Baucus said he's been hung up on, as well. "You talk to him and he gets his work done and when he's done, he hangs up," he said. "But not because he's angry -- because he's just finished the conversation."

Several other senators told me they've also heard the dial tone and realized the conversation was over. "He is an adult and wants to get things done," said Sen. Al Franken (D-Minn.).

Reid is perhaps the best-liked majority leader Democrats have ever had. The position itself is historically a relatively recent creation. There have only been ten Democrats to serve in the position and there was no majority leader before the 1920s. Both leaders to serve in the role directly preceding Lyndon Johnson were ousted by voters, as was Tom Daschle, Reid's captain.

Reid's opacity masks what is, at bottom, a simple approach to life. It may seem odd that a Mormon convert and a teetotaler who doesn't gamble has been elected to represent Las Vegas for decades. But Las Vegas is an explicitly transactional town, with cash and connections as currency, from the bell hop and the call girl to the mine owner and hotel/casino magnate. It's a place where status and political power can be purchased for a price, regardless of the buyer's background, upbringing, pedigree or criminal record. Washington is, at root, the same, although with a gloss of sophistication to make it appear a high-minded civic pursuit. Reid gets that: he put himself through law school by working as a Capitol Police officer in the early 1960s, and remembers escorting drunken members of Congress home.

Reid's politics are a source of curiosity among political observers. He subsumes his agenda to the extent that it's hard to know what he stands for. "He's pro-life, right?" Landrieu said. But it's simpler than that, said Cantwell. "Harry Reid is an old-fashioned Western Democrat. By that I mean, I think he lives to those values that you'd expect a Democrat from the West to adhere to. You may not see that upfront, every single day, or on every vote," she said.

Reid, growing up in poverty, has a class edge to him that comes out only occasionally. "I never went to Kennebunkport as a kid. I never went anywhere. And I've got no blue blood in my veins, just some desert sand," he recalls in his memoir, when President Bush tries to rope Reid and he in as "two dudes from the West." HuffPost asked Reid about his hesitation in supporting Ben Bernanke's re-confirmation to lead the Federal Reserve, a position that gave the White House a heart attack. "I think that he, personally, didn't cause the trouble, whereas I think Greenspan did," said Reid, explaining why he came around. "How do I say this? I'm not much for relationships in the sense of trying to get on somebody's good side who works for the Federal Reserve Board. We usually don't have much in common."

Whatever his politics, a majority leader in the thick of a negotiation can do little more, however, than move chips around on the table. It takes the White House to change the game and Obama made Reid's job more challenging rather than less. Before charging Reid with passing an ambitious agenda, he told the nation that the entire thing would be done out in the open, even broadcast on C-SPAN.

"I think that there were times when he could've used more help from the White House," said Franken delicately. "I think that the idea that everything was going to be on C-SPAN, that at a certain point someone from the White House could've said, 'You know, that's unrealistic. That's not the way it works.' Because if you carry through with that, then no senator could talk to another senator unless they were in front of a camera or everything in front of a camera would become a kabuki dance... So it created this weird notion of how these things happen that put Harry in a very difficult position that he didn't deserve to be in."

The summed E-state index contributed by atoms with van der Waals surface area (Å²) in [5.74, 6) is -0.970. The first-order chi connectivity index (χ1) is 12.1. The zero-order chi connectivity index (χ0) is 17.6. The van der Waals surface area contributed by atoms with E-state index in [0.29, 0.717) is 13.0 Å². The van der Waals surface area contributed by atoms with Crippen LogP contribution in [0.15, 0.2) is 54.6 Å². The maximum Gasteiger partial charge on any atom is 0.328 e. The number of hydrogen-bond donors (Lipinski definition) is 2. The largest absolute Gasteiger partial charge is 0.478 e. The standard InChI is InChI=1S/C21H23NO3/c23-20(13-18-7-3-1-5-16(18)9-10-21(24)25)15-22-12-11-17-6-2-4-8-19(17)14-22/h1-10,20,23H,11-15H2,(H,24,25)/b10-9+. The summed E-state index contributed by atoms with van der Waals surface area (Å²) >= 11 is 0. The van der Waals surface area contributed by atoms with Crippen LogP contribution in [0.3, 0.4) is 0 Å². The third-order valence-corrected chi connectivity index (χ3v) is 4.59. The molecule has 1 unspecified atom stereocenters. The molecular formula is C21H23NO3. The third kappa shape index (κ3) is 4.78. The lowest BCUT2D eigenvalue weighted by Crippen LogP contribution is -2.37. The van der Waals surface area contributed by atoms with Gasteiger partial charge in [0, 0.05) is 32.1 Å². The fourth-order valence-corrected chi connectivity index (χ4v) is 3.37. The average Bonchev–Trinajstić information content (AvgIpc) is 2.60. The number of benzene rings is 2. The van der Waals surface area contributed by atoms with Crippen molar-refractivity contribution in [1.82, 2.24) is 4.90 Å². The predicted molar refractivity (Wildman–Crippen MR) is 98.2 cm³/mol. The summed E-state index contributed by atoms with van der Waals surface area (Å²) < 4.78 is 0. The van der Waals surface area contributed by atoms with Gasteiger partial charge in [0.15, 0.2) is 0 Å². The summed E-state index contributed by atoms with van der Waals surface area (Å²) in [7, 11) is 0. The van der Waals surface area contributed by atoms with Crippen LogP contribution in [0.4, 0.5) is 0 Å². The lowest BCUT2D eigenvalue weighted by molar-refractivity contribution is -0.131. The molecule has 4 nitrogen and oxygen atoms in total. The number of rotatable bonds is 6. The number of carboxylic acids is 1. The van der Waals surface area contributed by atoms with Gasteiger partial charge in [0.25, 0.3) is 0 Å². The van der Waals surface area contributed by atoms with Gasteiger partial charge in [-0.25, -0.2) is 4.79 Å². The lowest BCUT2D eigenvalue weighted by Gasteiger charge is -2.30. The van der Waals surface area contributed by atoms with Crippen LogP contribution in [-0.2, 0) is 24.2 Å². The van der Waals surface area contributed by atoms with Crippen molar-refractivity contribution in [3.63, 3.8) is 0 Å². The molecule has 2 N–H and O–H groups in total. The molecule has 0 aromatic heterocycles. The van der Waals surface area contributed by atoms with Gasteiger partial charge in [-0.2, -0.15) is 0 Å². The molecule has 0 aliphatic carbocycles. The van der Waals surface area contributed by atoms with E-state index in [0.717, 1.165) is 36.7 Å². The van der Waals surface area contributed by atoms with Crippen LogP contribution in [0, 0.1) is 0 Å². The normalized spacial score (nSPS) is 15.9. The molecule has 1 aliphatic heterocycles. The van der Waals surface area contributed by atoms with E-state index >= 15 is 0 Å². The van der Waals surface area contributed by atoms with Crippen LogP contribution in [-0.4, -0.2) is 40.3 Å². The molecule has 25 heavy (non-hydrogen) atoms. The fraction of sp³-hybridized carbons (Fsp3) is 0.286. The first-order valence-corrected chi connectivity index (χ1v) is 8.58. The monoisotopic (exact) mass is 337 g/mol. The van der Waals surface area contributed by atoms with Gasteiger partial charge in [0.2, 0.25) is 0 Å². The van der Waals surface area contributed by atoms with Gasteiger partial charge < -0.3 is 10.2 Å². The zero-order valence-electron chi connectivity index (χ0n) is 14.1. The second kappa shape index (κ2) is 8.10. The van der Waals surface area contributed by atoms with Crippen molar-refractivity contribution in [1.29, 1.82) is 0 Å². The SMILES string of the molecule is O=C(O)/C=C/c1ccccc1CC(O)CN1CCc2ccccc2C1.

The deal (not hashed out on C-SPAN) that may have bothered seniors and the party's base more than any other was the one cut with the drug makers. In exchange for a promise to cut drug costs by some $80 billion dollars -- plus a kickback of $150 million in election spending, a pile of which was spent in Nevada, backing Reid -- Democrats agreed not to negotiate for cheaper drug prices, reclassify some drugs to save the government billions or allow for the reimportation of cheaper drugs from abroad. Sen. Byron Dorgan (D-N.D.), the Senate's lead proponent of reimporation, doesn't blame Reid. "The White House made a deal with the pharmaceutical industry and Harry as Democratic leader, I think, felt he had to just run the play as it was called," Dorgan told me. "Harry ran the play that the White House called, and I think he'd probably tell you that as well."

Dorgan pushed ahead anyway and thinks he'd have won if he hadn't had to battle the weight of the White House. "I didn't feel [bound by the deal], of course, and pushed ahead anyway, much to the consternation of some. There was never any bad blood about it at all. I understood what he was doing, that he had certain responsibilities as Democratic leader," he said. "I think on a straight-up vote without intervention by some deal made by the White House, I think we'd have won."

If Dorgan had prevailed, Democrats on the campaign trail could tell seniors that thanks to them they can dramatically cut their drug costs by ordering name-brand drugs and having them shipped from Canada. Instead, they're explaining why they cut Medicare. (They cut the wasteful boondoggle that is Medicare Advantage, but the details are irrelevant.)

Reid's gift of knowing exactly what to give up to get what he needs brought Democrats an unending slew of legislative victories -- and simultaneously lost them the American people. "He knows if you're asking for 100 percent of something, he knows if you'll take 75. And the next day he'll say, 'Well, guess what, I got 75 for you.' But in the meantime he got 12 other things done as well," Cantwell said.